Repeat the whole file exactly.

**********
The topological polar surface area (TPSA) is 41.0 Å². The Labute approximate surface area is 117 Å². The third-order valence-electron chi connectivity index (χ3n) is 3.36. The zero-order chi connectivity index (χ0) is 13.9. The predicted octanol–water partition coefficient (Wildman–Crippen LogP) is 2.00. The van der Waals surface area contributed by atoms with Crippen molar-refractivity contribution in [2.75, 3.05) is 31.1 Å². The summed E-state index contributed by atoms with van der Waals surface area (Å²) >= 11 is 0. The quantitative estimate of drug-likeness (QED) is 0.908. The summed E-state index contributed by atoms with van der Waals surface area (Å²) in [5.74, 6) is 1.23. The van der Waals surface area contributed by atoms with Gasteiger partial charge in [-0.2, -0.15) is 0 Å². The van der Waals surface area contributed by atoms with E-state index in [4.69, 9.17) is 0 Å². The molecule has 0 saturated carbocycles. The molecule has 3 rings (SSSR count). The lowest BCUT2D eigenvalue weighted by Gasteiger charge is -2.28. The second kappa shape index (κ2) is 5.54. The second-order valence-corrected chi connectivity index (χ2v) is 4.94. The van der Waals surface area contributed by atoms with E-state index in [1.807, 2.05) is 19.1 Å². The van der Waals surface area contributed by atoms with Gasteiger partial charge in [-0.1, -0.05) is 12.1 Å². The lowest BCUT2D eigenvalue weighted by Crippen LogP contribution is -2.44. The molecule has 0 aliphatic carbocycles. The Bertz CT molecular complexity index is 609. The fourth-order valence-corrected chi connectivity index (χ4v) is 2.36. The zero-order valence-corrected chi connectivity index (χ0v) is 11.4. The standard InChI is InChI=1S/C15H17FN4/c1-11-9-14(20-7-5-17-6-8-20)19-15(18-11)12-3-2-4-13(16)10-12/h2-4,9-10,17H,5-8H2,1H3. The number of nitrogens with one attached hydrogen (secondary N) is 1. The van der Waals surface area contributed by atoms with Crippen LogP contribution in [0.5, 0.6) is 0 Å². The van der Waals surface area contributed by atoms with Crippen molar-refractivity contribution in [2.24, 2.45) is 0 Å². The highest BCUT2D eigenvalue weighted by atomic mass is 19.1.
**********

The topological polar surface area (TPSA) is 41.0 Å². The Labute approximate surface area is 117 Å². The third-order valence-electron chi connectivity index (χ3n) is 3.36. The zero-order chi connectivity index (χ0) is 13.9. The predicted octanol–water partition coefficient (Wildman–Crippen LogP) is 2.00. The van der Waals surface area contributed by atoms with Crippen molar-refractivity contribution in [2.75, 3.05) is 31.1 Å². The summed E-state index contributed by atoms with van der Waals surface area (Å²) >= 11 is 0. The quantitative estimate of drug-likeness (QED) is 0.908. The summed E-state index contributed by atoms with van der Waals surface area (Å²) in [5.74, 6) is 1.23. The van der Waals surface area contributed by atoms with Gasteiger partial charge in [-0.2, -0.15) is 0 Å². The van der Waals surface area contributed by atoms with E-state index in [4.69, 9.17) is 0 Å². The molecule has 0 saturated carbocycles. The molecule has 3 rings (SSSR count). The lowest BCUT2D eigenvalue weighted by Gasteiger charge is -2.28. The second kappa shape index (κ2) is 5.54. The second-order valence-corrected chi connectivity index (χ2v) is 4.94. The van der Waals surface area contributed by atoms with E-state index in [1.807, 2.05) is 19.1 Å². The van der Waals surface area contributed by atoms with Gasteiger partial charge in [-0.1, -0.05) is 12.1 Å². The lowest BCUT2D eigenvalue weighted by Crippen LogP contribution is -2.44. The molecule has 0 aliphatic carbocycles. The Bertz CT molecular complexity index is 609. The fourth-order valence-corrected chi connectivity index (χ4v) is 2.36. The zero-order valence-corrected chi connectivity index (χ0v) is 11.4. The standard InChI is InChI=1S/C15H17FN4/c1-11-9-14(20-7-5-17-6-8-20)19-15(18-11)12-3-2-4-13(16)10-12/h2-4,9-10,17H,5-8H2,1H3. The number of nitrogens with one attached hydrogen (secondary N) is 1. The van der Waals surface area contributed by atoms with Crippen LogP contribution in [0.5, 0.6) is 0 Å². The van der Waals surface area contributed by atoms with Crippen molar-refractivity contribution in [2.24, 2.45) is 0 Å². The highest BCUT2D eigenvalue weighted by atomic mass is 19.1.